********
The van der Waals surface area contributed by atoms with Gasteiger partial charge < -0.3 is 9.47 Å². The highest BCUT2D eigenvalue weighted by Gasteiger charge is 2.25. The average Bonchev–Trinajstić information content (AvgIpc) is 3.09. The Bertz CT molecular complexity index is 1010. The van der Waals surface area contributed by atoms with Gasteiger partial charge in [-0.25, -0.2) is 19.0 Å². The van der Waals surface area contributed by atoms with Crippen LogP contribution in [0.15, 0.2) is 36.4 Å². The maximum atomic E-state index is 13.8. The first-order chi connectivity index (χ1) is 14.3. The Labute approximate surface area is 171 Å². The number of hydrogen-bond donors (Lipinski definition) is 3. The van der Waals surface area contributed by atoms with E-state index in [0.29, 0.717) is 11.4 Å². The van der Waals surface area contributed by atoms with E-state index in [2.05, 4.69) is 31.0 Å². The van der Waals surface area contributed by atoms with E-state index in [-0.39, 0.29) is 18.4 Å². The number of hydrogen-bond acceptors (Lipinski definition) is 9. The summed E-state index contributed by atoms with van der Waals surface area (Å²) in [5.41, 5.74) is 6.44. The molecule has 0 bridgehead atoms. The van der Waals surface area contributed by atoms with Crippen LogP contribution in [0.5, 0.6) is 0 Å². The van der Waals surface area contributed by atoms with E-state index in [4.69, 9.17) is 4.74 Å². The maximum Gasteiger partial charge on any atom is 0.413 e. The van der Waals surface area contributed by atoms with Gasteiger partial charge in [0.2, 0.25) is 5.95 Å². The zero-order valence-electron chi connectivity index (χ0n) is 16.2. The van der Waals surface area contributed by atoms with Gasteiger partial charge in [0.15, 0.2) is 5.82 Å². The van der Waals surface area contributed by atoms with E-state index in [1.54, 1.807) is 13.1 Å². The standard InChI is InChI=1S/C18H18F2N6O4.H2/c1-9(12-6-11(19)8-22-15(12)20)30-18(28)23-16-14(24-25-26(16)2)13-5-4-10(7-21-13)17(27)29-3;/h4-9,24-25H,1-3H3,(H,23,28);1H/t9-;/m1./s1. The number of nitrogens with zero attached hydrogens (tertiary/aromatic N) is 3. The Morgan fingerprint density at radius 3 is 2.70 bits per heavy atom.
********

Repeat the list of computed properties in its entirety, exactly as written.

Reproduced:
The van der Waals surface area contributed by atoms with Gasteiger partial charge < -0.3 is 9.47 Å². The highest BCUT2D eigenvalue weighted by Gasteiger charge is 2.25. The average Bonchev–Trinajstić information content (AvgIpc) is 3.09. The Bertz CT molecular complexity index is 1010. The van der Waals surface area contributed by atoms with Gasteiger partial charge in [-0.25, -0.2) is 19.0 Å². The van der Waals surface area contributed by atoms with Crippen LogP contribution in [0.15, 0.2) is 36.4 Å². The maximum atomic E-state index is 13.8. The first-order chi connectivity index (χ1) is 14.3. The Labute approximate surface area is 171 Å². The number of hydrogen-bond donors (Lipinski definition) is 3. The van der Waals surface area contributed by atoms with E-state index in [0.29, 0.717) is 11.4 Å². The van der Waals surface area contributed by atoms with E-state index in [2.05, 4.69) is 31.0 Å². The van der Waals surface area contributed by atoms with E-state index in [-0.39, 0.29) is 18.4 Å². The number of hydrogen-bond acceptors (Lipinski definition) is 9. The summed E-state index contributed by atoms with van der Waals surface area (Å²) in [5.41, 5.74) is 6.44. The molecule has 0 bridgehead atoms. The van der Waals surface area contributed by atoms with Crippen LogP contribution in [0.5, 0.6) is 0 Å². The van der Waals surface area contributed by atoms with E-state index in [4.69, 9.17) is 4.74 Å². The maximum Gasteiger partial charge on any atom is 0.413 e. The van der Waals surface area contributed by atoms with Gasteiger partial charge in [0.2, 0.25) is 5.95 Å². The zero-order valence-electron chi connectivity index (χ0n) is 16.2. The van der Waals surface area contributed by atoms with Gasteiger partial charge in [0.15, 0.2) is 5.82 Å². The van der Waals surface area contributed by atoms with E-state index in [1.54, 1.807) is 13.1 Å². The standard InChI is InChI=1S/C18H18F2N6O4.H2/c1-9(12-6-11(19)8-22-15(12)20)30-18(28)23-16-14(24-25-26(16)2)13-5-4-10(7-21-13)17(27)29-3;/h4-9,24-25H,1-3H3,(H,23,28);1H/t9-;/m1./s1. The number of nitrogens with zero attached hydrogens (tertiary/aromatic N) is 3. The Morgan fingerprint density at radius 3 is 2.70 bits per heavy atom.